C.G. Jung defines God in one of his letters: “This is the name by which I designate all things that cross my willful path, all things that upset my subjective views, plans, intentions and change the course of my life, for better or for worse”. As James Hillman properly announces, Jung makes the important distinction between God-image and God per se, when he answers to John Freeman of BBC “I don’t believe, I know”. God, for Jung, in contrast to faith-based systematic thought, was a rock in his path, an unwilling encounter which upset his plans “for better or for worse.” God, here, is a purely psychological intervention of the collective into the ego. So, Jung, whose undertaking of the impossible task of knowing God is his attempt to confront the recurring motif of an object whose reality corresponds with his reality and that of society as a whole. Setting aside the numinous quality of such a confrontation, Jung tries to dissociate the image of the self from the God-image, illuminating their irreconcilable nature in the process. When Jung traces the depth of the self, he must chase the origin of God-image; when tracing the God in his own mythical existence, he chases archetype of the godlikeness of his self. So, theoretically speaking, Jung cultivates a vision of a reality pre-existing his belief i.e. a reality beyond his willful creation. Thus, Jung not only hypothesizes God as an epiphenomenon of the phenomenology of the self, but also infers the meta-psychic existence of a Self. This ‘objective occurrence’ is the quintessential condensed collective psyche which cannot be reduced, transferred into active consciousness. That is, the Self might be a hypothesis but only in the manner that it is always outside psychic phenomena. Even God and the thus inferred and re-named ‘causal’ self are mere projections from the collective unconscious qua the Self.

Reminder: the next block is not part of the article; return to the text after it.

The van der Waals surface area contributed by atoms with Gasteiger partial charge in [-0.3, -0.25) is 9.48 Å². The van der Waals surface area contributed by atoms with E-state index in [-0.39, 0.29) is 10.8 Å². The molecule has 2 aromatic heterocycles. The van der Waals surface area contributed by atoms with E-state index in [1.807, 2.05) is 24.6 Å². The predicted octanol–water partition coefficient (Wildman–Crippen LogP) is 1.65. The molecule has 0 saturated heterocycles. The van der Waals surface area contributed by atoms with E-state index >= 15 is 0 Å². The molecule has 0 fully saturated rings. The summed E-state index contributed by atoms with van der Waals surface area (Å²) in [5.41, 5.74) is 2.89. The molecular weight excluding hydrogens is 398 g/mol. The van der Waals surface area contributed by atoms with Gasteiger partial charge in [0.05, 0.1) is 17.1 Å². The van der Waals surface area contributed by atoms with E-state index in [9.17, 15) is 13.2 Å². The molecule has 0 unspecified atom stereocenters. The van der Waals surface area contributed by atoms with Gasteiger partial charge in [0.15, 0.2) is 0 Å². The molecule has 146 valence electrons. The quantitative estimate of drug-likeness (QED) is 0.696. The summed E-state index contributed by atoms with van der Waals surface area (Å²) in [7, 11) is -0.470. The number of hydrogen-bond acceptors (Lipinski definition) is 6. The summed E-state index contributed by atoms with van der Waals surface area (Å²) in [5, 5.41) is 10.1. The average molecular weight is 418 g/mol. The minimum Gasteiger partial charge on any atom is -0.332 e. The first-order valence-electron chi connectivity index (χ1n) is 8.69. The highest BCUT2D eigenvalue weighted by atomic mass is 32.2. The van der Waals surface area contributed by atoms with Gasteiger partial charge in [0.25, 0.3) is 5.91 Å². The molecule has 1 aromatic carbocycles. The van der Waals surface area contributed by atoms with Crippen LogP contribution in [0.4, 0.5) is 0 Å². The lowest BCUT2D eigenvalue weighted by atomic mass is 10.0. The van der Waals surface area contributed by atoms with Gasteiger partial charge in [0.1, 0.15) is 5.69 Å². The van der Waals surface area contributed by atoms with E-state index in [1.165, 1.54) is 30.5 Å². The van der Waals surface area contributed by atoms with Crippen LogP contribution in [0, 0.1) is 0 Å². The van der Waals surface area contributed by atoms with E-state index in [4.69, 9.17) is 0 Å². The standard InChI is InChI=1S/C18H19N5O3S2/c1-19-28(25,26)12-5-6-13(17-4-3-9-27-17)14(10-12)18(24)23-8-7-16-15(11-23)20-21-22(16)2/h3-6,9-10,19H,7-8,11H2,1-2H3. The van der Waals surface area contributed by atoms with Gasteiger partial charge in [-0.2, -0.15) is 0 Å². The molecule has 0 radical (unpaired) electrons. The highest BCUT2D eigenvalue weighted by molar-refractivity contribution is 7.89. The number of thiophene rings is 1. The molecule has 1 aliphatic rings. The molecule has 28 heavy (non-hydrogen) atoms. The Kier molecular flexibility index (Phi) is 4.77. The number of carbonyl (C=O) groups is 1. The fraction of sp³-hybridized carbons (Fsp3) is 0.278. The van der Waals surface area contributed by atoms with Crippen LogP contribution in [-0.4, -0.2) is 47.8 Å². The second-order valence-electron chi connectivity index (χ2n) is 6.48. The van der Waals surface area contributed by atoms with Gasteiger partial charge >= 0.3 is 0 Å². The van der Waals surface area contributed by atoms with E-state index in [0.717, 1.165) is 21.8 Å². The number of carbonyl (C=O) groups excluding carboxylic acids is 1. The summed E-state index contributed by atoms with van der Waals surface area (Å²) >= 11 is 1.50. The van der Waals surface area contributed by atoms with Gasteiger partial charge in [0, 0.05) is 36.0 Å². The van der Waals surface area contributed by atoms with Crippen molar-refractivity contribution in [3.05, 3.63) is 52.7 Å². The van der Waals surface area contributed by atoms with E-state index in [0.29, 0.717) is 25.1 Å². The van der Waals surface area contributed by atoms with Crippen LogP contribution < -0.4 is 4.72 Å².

It is no wonder then that Jung realizes the utter futility of the individuation process; Jung, in his actual quest to find the Self must reconcile with its unattainability, but most importantly he understands the inefficacy of psychology qua phenomenology of the self, as if reality as the content of consciousness is mere epiphenomena and thus beyond grasp. Here, one is bound by necessity to rephrase Jung’s assertion that individuation is for the “lucky” as individuation is for the transcendent. Therefore, Jung’s later act of concluding the individuation process in the anticlimactic step of differentiating unconscious contents from conscious ones is a reformative one, aimed at recalling man’s function as a social being who must imitate the social values. But like Jung, one must carefully read the projection he is throwing by rendering his lifelong inclusive study of the Self as concluded. Therefore, Jung on his accord is recoiling from the meta-psychical nature of reality and denying absolute center – the Self as the singular-yet-continuous, the ineffable-yet-explicating, the contentless-yet-content-creating, as the unit of enantiodromia par excellence.